Gray Matter Atrophy in MS a Strong Indicator of Progression, Study Suggests


A cross-sectional, prospective study found that gray matter atrophy was more prevalent in patients with more severe progressive multiple sclerosis (MS) compared with those with less severe progressive disease.

Patients with more severe progressive multiple sclerosis (MS) have significantly higher degrees of gray matter (GM) atrophy vs those with less progressive MS, according to a recent study published in Journal of Neurology. These findings indicate that GM could be a strong biomarker of disease progression in people with MS (pwMS); however, more research is needed in this area.1

“A subset of patients with MS progress to a stage termed ‘severe progressive MS,’ characterized by profound ambulatory disability and/or cognitive impairment, which necessitates extensive assistance in daily living. This group has not been sufficiently represented in research, leading to a lack of targeted approaches,” Robert Zivadinov, MD, PhD, lead investigator, expressed in an interview with The American Journal of Managed Care® (AJMC®).

“Current research has not adequately characterized the phenotypic diversity of severe progressive MS due to inconsistent definitions and the practical challenges associated with studying this group. There is a clear need for focused research on severe progressive MS to understand its unique pathology, especially considering little acute inflammation observed in these patients, which challenges the effectiveness of current disease-modifying treatments,” Zivadinov added.

Gray matter is an abundant brain tissue found in the cerebellum, brain stem, and cerebrum | image credit: Jenifer -

Gray matter is an abundant brain tissue found in the cerebellum, brain stem, and cerebrum | image credit: Jenifer -

As brain lesions in MS have been long established as biomarkers for the severity of progressive disease, studies like Zivadinov et al’s have challenged this notion.2 The comprehensive assessment of severely affected MS sought to evaluate the relationship between the severity of progressive MS and a patient’s brain pathology. Throughout the investigation, molecular biomarkers and neuroimaging factors were analyzed with MRIs and blood samples to potentially distinguish pwMS across the varying stages and severity of progressive disease. Between 2020 and 2021, pwMS classified as severely disabled in skilled nursing (SD/SN; Expanded Disability Severity Scale [EDSS] of 7.0 or above) were recruited. These patients were matched with pwMS (EDSS, 3.0-6.5) who had a lower degree of disability according to age, sex, and disease duration (DDM).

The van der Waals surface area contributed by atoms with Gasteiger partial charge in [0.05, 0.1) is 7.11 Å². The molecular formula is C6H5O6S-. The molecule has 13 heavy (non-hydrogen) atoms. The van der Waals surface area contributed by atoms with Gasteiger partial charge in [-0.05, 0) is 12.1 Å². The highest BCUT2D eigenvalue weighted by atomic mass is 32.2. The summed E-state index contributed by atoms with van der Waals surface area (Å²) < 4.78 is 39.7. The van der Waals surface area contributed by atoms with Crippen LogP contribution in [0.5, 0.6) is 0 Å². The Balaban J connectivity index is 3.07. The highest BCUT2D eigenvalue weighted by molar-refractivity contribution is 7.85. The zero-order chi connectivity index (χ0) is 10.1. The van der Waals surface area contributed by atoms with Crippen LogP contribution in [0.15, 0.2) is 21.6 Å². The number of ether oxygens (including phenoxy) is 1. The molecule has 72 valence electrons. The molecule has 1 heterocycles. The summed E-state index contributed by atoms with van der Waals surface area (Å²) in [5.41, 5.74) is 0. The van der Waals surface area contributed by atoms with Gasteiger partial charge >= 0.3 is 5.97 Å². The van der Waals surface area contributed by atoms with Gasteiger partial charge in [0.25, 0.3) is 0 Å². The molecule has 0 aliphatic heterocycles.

In total, 42 SD/SN and 42 DDM pwMS were eligible for participation. The average disease duration and age were similar between groups (62.3 vs 61.8 years and 29.3 vs 27.8 years, respectively); however, the median EDSS score significantly differed between the SD/SN and DDM groups (8.0 vs 6.0; P < .001). Within the SD/SN cohort, 81% and 19% (n = 34 and 8) were diagnosed with nonrelapsing progressive and progressive MS; these percentages were 31% and 59.5% (n = 13 and 25) in the DDM group, respectively.

In MRI analyses, SD/SN participants exhibited significantly lower cortical volume (CV; 472.8 mL vs 593.1 mL; P < .001) and thalamic volume (11.8 mL vs 13.6 mL; P = .001) levels vs DDM participants. As the researchers moved on to a logistic stepwise regression model, lower CV was the strongest differentiator between SD/SN and DDM individuals, demonstrating 82.3% accuracy. Measures of medulla oblongata volume—which is used as a substitute for white matter lesion burden and spinal cord atrophy—did not significantly vary between the groups; however, the researchers noted that the SD/SN group trended toward higher levels of serum glial acidic fibrillary protein compared with the DDM group.

“The significance of our published research lies in its potential to redefine the approach to studying severe progressive MS, and to align with international recommendations for focused research of the pathophysiological mechanisms in severe progressive MS,” Zivadinov told AJMC.

He then concluded, “By identifying precise biomarkers and clinical outcomes, this will have a substantial impact on future research directions and clinical trial designs for severe progressive MS. Our findings showed that severe progressive MS is associated with specific patterns of gray and white matter CNS [central nervous system] degeneration that are different from less severe forms of the disease.”


1. Zivadinov R, Jakimovski D, Burnham A, et al. Neuroimaging assessment of facility-bound severely-affected MS reveals the critical role of cortical gray matter pathology: results from the CASA-MS case-controlled study. J Neurol. 2024. doi:10.1007/s00415-024-12420-2

2. Goldbaum E. Study focuses on brains lesions, MS progression. University of Buffalo. February 24, 2023. Accessed June 13, 2024.

Related Videos
Rachel Dalthorp, MD
A panel of 3 experts on multiple sclerosis
A panel of 3 experts on multiple sclerosis
Michael Thorpy, MD
Sindhuja Kadambi, MD, MS
A panel of 3 experts on multiple sclerosis
A panel of 3 experts on multiple sclerosis
Matthew Callister, MD
Rachel Dalthorp, MD
Rachel Dalthorp, MD
Related Content
CH LogoCenter for Biosimilars Logo